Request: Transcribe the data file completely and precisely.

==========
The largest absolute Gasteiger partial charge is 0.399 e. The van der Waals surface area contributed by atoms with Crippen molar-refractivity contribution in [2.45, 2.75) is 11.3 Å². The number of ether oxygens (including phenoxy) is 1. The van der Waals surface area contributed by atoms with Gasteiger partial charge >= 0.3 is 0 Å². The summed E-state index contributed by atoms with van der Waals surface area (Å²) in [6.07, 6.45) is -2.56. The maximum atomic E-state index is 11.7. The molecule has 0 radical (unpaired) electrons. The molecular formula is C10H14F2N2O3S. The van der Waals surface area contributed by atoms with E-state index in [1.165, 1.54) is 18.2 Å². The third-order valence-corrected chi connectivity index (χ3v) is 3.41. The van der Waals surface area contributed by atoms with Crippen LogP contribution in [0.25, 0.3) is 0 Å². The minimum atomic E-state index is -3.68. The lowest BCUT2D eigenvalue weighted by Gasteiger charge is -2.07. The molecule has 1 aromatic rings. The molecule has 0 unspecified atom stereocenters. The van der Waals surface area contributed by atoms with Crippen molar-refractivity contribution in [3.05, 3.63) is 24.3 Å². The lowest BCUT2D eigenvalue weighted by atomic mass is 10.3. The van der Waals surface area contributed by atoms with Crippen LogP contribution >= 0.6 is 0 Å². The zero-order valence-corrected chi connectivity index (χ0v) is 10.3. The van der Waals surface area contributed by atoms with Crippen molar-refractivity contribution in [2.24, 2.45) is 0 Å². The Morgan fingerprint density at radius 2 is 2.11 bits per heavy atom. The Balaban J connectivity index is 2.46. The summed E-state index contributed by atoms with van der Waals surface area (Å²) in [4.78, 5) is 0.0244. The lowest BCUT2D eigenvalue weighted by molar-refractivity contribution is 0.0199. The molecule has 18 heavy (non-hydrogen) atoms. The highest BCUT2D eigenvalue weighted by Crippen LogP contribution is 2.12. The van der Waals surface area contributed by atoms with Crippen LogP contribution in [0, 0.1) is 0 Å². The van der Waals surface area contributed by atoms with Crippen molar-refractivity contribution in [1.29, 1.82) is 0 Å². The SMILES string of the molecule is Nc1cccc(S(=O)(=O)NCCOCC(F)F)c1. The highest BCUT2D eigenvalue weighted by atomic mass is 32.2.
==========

The largest absolute Gasteiger partial charge is 0.399 e. The van der Waals surface area contributed by atoms with Crippen molar-refractivity contribution in [2.45, 2.75) is 11.3 Å². The number of ether oxygens (including phenoxy) is 1. The van der Waals surface area contributed by atoms with Gasteiger partial charge >= 0.3 is 0 Å². The summed E-state index contributed by atoms with van der Waals surface area (Å²) in [6.07, 6.45) is -2.56. The maximum atomic E-state index is 11.7. The molecule has 0 radical (unpaired) electrons. The molecular formula is C10H14F2N2O3S. The van der Waals surface area contributed by atoms with E-state index in [1.165, 1.54) is 18.2 Å². The third-order valence-corrected chi connectivity index (χ3v) is 3.41. The van der Waals surface area contributed by atoms with Crippen LogP contribution in [0.25, 0.3) is 0 Å². The minimum atomic E-state index is -3.68. The lowest BCUT2D eigenvalue weighted by Gasteiger charge is -2.07. The molecule has 1 aromatic rings. The molecule has 0 unspecified atom stereocenters. The van der Waals surface area contributed by atoms with Crippen molar-refractivity contribution in [3.05, 3.63) is 24.3 Å². The lowest BCUT2D eigenvalue weighted by atomic mass is 10.3. The van der Waals surface area contributed by atoms with Crippen LogP contribution >= 0.6 is 0 Å². The zero-order valence-corrected chi connectivity index (χ0v) is 10.3. The van der Waals surface area contributed by atoms with Crippen molar-refractivity contribution in [2.24, 2.45) is 0 Å². The Morgan fingerprint density at radius 2 is 2.11 bits per heavy atom. The Balaban J connectivity index is 2.46. The summed E-state index contributed by atoms with van der Waals surface area (Å²) in [4.78, 5) is 0.0244. The lowest BCUT2D eigenvalue weighted by molar-refractivity contribution is 0.0199. The molecule has 18 heavy (non-hydrogen) atoms. The highest BCUT2D eigenvalue weighted by Crippen LogP contribution is 2.12. The van der Waals surface area contributed by atoms with Crippen LogP contribution in [0, 0.1) is 0 Å². The van der Waals surface area contributed by atoms with Crippen molar-refractivity contribution in [1.29, 1.82) is 0 Å². The SMILES string of the molecule is Nc1cccc(S(=O)(=O)NCCOCC(F)F)c1. The highest BCUT2D eigenvalue weighted by atomic mass is 32.2.